8 Common Design Mistakes to Avoid
All graphic designers at one point or another will get caught up in a sticky situation. At the time, depending on what the offense is, it can feel damaging and take hours to repair. The best way to go about fixing the mistake is to treat it like a learning experience and never commit the crime again, or learn from us now! In the hopes that this will prevent such situations, here are eight common design mistakes to avoid:
With the advantage of the internet, there are many websites that will allow you to download fonts for free—but be aware of terms of usage and the legalities among them, as many require a purchase fee for business use. Should you choose to use a downloaded a free font for use in professional projects, you may want to read the typography designer’s terms (they should come with your download) before going through with your design only to find that you need to rework it. Alternatively, consider a budget for font purchase to save the hassle.
Fonts can be fun to look at and play around with. After going through your whole font library, it may be hard to pick one or two that you’d like to use, so you might as well pick them all, right? Of course we’re just kidding! As a rule of thumb, try sticking to two different fonts that work well together, and play around with the font weights to keep them balanced. Also, try keeping the content of your design in mind. Although you may have found two fonts that match each other, if they don’t match the content your viewers will be completely confused. Look at the design above as a reminder that having too many fonts in one design is bad—really really bad!
The lure of stock images can be enticing, especially if you can’t afford models, a professional photographer, or set props; however, stock photography can become overly used. Remember, if you like the photograph, chances are others will want to use it, too. Think of how many vacation or wedding brochures you’ve seen with the same stock images. Rather than risk taking away the originality of your design, try to limit your stock photo use.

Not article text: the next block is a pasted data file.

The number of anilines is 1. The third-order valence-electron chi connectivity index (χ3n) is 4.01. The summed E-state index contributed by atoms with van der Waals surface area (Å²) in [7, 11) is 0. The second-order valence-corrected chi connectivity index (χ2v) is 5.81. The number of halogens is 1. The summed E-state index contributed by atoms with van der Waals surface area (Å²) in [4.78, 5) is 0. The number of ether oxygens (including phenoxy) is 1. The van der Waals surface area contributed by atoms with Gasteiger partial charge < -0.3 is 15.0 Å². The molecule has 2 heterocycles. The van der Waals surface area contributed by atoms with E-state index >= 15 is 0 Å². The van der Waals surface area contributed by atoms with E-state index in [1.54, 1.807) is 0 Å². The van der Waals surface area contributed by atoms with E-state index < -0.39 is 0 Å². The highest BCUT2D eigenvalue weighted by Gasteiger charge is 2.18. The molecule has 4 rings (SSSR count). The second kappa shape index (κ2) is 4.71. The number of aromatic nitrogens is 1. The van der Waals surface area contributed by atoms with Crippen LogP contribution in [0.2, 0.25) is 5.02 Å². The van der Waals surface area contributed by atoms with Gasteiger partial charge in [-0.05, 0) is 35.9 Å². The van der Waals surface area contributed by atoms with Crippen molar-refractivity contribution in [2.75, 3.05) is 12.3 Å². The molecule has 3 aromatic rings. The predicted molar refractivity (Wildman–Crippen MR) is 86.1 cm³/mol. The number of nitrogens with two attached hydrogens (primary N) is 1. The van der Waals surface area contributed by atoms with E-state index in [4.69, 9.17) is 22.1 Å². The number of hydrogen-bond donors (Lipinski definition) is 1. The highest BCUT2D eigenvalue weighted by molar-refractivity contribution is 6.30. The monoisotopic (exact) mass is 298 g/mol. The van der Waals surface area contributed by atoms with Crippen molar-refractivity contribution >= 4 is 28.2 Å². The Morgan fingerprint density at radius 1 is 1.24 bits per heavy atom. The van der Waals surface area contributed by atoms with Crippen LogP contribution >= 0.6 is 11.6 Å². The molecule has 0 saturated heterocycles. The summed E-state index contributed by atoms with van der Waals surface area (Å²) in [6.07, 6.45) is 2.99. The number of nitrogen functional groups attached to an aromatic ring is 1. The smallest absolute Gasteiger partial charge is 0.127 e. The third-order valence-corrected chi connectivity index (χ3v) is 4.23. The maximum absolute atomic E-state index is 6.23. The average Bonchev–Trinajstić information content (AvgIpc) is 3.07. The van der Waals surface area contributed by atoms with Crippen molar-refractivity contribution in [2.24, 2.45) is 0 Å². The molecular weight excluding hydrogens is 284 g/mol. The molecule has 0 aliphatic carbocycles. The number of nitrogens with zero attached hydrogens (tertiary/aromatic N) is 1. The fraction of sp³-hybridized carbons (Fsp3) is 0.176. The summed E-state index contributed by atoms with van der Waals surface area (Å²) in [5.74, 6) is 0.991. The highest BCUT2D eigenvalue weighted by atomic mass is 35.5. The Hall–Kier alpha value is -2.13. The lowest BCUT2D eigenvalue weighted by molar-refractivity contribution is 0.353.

We can’t stress this enough. This is just as bad as not naming your file correctly (which is our next tip). Not naming the layers of your design during production, can mean more hours of work, especially if you’re passing it off to another designer to work on later. It can also be your one-way ticket to a designer’s fury!
Again, this can be a huge time waster. Without a standard format for naming files, you risk spending minutes or even hours trying to figure out where you saved a project, or just trying to find that one file. We suggest building a pattern and sticking to it. You can find this and other helpful tips in our blog post “10 Commandments of Adobe Suites.”
Do it once, it’s a lesson learned. Do it twice, shame on you! We’re talking about making irreversible adjustments to a file image. There’s nothing worse than resizing or completely editing an image only to save over the original file without a duplicate available. Always duplicate, use “Save As,” or use layer masks for safe keepings.
Spellcheck can only help you so much, as it’s great for finding misspelled words, but it’s not a great grammar checker. For example, it’s not going to catch common mistakes like using “their” instead of “they’re” or “your” instead of “you’re.” This is why you should always have a fresh set of eyes (and ideally a proofreader on staff) to check your work.
Nobody likes a copycat. The whole point of being in the design world is to show off your originality, and design plagiarism is an invitation to backlash and a trip to your lawyer. Take the case of independent accessory designer Tatty Devine and Claire’s Accessories, for example. Don’t get caught up in a legal firestorm and lose your credibility. Stay authentic and your work will shine!
That concludes our list of common design mistakes. Can you think of any common ones that didn’t make the list? Drop us a line or let us know what you think!